Global warming leading to extreme rainfall
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In the most comprehensive review of changes to extreme rainfall ever undertaken, researchers from the University of Adelaide, evaluated the association between extreme rainfall and atmospheric temperatures at more than 8000 weather gauging stations around the world, the telegraph reported.
"The results are that rainfall extremes are increasing on average globally. They show that there is a 7 percent increase in extreme rainfall intensity for every degree increase in global atmospheric temperature," lead author Dr Seth Westra said.
"Assuming an increase in global average temperature by 3 to 5 degrees Celsius by the end of the 21st century, this could mean very substantial increases in rainfall intensity as a result of climate change," he said.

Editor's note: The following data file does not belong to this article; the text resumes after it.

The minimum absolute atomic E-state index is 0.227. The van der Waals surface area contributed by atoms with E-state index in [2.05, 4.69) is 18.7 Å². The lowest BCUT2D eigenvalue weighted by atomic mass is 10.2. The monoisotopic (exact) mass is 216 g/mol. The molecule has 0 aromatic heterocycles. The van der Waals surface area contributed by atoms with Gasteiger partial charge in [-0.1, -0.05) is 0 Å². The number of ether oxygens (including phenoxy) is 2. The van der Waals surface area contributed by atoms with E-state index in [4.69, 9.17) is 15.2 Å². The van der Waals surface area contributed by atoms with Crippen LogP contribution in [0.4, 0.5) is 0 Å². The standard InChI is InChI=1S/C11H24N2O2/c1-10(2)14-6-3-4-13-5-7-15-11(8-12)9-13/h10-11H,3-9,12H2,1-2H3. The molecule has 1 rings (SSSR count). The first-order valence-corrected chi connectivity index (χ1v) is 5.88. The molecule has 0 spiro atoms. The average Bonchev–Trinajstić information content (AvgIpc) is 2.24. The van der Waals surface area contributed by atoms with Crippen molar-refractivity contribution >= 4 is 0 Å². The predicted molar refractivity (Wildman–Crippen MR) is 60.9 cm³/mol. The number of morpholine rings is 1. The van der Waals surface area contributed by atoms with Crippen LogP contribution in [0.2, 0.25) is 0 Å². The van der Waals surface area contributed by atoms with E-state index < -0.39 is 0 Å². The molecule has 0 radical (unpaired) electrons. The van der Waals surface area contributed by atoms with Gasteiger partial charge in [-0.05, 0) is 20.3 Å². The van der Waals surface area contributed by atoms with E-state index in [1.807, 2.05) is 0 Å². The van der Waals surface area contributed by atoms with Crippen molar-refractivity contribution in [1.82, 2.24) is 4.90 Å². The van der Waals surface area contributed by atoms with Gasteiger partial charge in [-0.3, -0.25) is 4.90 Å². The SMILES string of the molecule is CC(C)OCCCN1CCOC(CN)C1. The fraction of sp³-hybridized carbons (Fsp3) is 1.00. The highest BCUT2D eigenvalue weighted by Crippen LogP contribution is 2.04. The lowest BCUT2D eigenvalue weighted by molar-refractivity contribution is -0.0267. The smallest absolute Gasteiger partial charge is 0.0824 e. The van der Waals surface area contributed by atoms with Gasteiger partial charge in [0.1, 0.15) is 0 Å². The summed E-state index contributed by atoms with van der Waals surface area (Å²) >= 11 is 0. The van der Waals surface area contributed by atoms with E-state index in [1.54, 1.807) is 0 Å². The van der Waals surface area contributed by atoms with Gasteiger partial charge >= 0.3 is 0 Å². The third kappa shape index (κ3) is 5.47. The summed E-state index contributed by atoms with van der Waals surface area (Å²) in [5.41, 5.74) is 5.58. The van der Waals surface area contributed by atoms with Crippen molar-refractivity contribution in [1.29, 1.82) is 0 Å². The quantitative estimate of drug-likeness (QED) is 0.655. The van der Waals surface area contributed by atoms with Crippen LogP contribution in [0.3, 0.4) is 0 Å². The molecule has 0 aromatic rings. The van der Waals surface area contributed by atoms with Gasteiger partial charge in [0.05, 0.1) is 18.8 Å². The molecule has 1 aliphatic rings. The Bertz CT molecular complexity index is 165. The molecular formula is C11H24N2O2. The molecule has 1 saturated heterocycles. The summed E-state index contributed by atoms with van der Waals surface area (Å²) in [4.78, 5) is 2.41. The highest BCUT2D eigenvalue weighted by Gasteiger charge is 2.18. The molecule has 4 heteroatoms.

Dr Westra, a Senior Lecturer with the University of Adelaide's School of Civil, Environmental and Mining Engineering and member of the Environment Institute, said trends in rainfall extremes were examined over the period from 1900 to 2009 to determine whether they were becoming more intense or occurring more frequently.
"The results show that rainfall extremes were increasing over this period, and appear to be linked to the increase in global temperature of nearly a degree which also took place over this time.
"If extreme rainfall events continue to intensify, we can expect to see floods occurring more frequently around the world." Dr Westra added.
The strongest increases occurred in the tropical countries, although some level of increase seems to be taking place at the majority of weather gauging stations.
"Most of these tropical countries are very poor and thus not well placed to adapt to the increased risk of flooding, which puts them in a larger threat of devastation," he said.
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